sure if they are the green man, and I just can't account for the doubling of 
limbs (for all creatures, big and small!).  That's the biggest problem for me, 
unless it is yet another alternate branch like Master Ash/ Green Man: they 
can't both exist.  I don't like that, because there doesn't seem to be ANY 
textual evidence for alternate realities in the Book of the Short Sun. I am 
saying that the trip to the past is important because it allows Scylla 
(Cillinia) to communicate with Greater Scylla and gives Silk a chance to learn 
how to get Seawrack from the future Greater Scylla (or her sister, or 
whatever).  He does a favor for them both by returning Cillinia to her resting 
place, which would have been destroyed in the flood, so this is the last time 
(or an approximation of that time) at which Silk can arrive and perform this 
service for Scylla.  Severian is important because he allows this service to 
Scylla to be completed since he is material and can lay her to rest, whereas 
if Silk opened the tomb it might become undone: remember how the neighbor 
asked Horn to clear out the sewer in Green with all the corpses?  He said he 
could do it, but it would become undone if he did it and be clogged again.  I 
think that the Neighbor was present to Horn in the same way that Silk is 
present in Urth.  He needed Severian to lay Scylla to rest forever.
This allows Silk to get a hold on Seawrack (and if you are at all interested 
in an unbiased presentation of Seawrack, read the afterward and see how she is 
described as a bestial creature ready to stick a knife in anything except 
Father), who is very important.  Also, remember who commissions Hari Mau to 
bring back Silk: all his men keep having dreams about Echidna, the mother 
goddess.  On Blue, I'm pretty sure these dreams are being sent by The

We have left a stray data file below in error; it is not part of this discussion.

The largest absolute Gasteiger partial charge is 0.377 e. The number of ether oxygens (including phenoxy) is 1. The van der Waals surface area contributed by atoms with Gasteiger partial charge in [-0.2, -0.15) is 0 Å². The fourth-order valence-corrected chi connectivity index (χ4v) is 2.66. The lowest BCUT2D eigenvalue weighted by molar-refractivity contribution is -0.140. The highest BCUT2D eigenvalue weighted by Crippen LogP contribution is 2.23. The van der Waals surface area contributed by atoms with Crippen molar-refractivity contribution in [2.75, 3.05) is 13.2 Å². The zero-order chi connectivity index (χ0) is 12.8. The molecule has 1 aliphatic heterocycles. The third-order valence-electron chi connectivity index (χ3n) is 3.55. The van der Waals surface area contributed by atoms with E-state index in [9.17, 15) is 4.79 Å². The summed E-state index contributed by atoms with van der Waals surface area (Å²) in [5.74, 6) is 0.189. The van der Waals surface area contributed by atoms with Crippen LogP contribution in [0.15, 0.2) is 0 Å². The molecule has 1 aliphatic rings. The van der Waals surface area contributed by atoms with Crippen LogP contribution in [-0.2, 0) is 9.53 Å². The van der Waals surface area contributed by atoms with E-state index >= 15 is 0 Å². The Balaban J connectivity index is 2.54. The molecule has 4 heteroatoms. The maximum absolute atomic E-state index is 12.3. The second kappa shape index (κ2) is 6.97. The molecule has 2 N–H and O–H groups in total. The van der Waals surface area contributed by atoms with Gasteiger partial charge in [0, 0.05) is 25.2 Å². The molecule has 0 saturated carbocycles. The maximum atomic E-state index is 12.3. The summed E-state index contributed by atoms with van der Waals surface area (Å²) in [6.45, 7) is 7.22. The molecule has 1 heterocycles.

Mother/Greater Scylla unless Echidna is hiding in a cow down there. That 
Mother is important, and I think the conclusion deals more with foiling the 
Mother's plot by placating her in the past (with the Savior Severian's  help) 
than with ressurecting Silk.
Yes, I would say that the whorl has been gone for a very long time.  
There are still some things I really think don't fit with all this, but you 
have encapsulated where I think one reading of the text can take us in a very 
nice fashion, Nutria.  Thanks for taking the time to figure out what I'm 
trying to say: as I said, I had many different ideas about the text that I can 
not quite unify. I am not sure where the Vanished People are in the time of 
Book of the Short Sun: at times, it seems that they are everywhere, especially 
when Hoof randomly looks through the ring and sees one just hanging out in the 
ocean on a big tree. Are they really from the past?
And, interestingly enough, there is that skeleton in the huge tower that 
Jahlee has made her home on Green, which she calls Silk's "friend" which she 
throws out, then at the top of the cliff he meets that man coming towards them 
in the colorless cloak.  do you remember that scene in Return to the Whorl?  
Who wears a colorless cloak?  Maybe Andy was right and Severian's spirit is on 
Lune. Does colorless mean clear/ white or fulligin?  I don't know.  That part 
creeps me out.  Have we talked about that apparition?  And why does Silk 
resemble Malrubius so much?  Where they grown from the same embryo - why would 
they do that? Did Urth have sufficient technology to preserve an embryo for a 
thousand years and randomly grow it?  Maybe that is why Silk can go back to 
that time period - his soul is essentially the same as Malrubius', and once 
Malrubius is dead he has an opening.  I don't know. Let's not incorporate this 
into my thesis - it's more random speculation. Thanks for you attention, 
Nutria.  I appreciate it.
Marc Aramini